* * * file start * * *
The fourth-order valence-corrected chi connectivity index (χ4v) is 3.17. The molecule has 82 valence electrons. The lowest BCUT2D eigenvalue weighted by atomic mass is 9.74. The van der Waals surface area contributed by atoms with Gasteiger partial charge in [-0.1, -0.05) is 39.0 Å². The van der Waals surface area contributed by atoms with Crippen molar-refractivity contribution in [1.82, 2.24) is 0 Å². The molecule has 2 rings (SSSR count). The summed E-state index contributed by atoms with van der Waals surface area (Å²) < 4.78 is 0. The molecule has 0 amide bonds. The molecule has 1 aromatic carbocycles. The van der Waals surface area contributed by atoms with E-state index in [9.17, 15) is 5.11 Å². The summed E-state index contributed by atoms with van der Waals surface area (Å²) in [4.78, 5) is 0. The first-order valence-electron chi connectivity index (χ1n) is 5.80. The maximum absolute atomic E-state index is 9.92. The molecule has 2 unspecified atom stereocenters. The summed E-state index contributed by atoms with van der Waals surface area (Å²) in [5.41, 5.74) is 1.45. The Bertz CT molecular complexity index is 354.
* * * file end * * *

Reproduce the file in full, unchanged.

The fourth-order valence-corrected chi connectivity index (χ4v) is 3.17. The molecule has 82 valence electrons. The lowest BCUT2D eigenvalue weighted by atomic mass is 9.74. The van der Waals surface area contributed by atoms with Gasteiger partial charge in [-0.1, -0.05) is 39.0 Å². The van der Waals surface area contributed by atoms with Crippen molar-refractivity contribution in [1.82, 2.24) is 0 Å². The molecule has 2 rings (SSSR count). The summed E-state index contributed by atoms with van der Waals surface area (Å²) < 4.78 is 0. The molecule has 0 amide bonds. The molecule has 1 aromatic carbocycles. The van der Waals surface area contributed by atoms with E-state index in [9.17, 15) is 5.11 Å². The summed E-state index contributed by atoms with van der Waals surface area (Å²) in [4.78, 5) is 0. The first-order valence-electron chi connectivity index (χ1n) is 5.80. The maximum absolute atomic E-state index is 9.92. The molecule has 2 unspecified atom stereocenters. The summed E-state index contributed by atoms with van der Waals surface area (Å²) in [5.41, 5.74) is 1.45. The Bertz CT molecular complexity index is 354.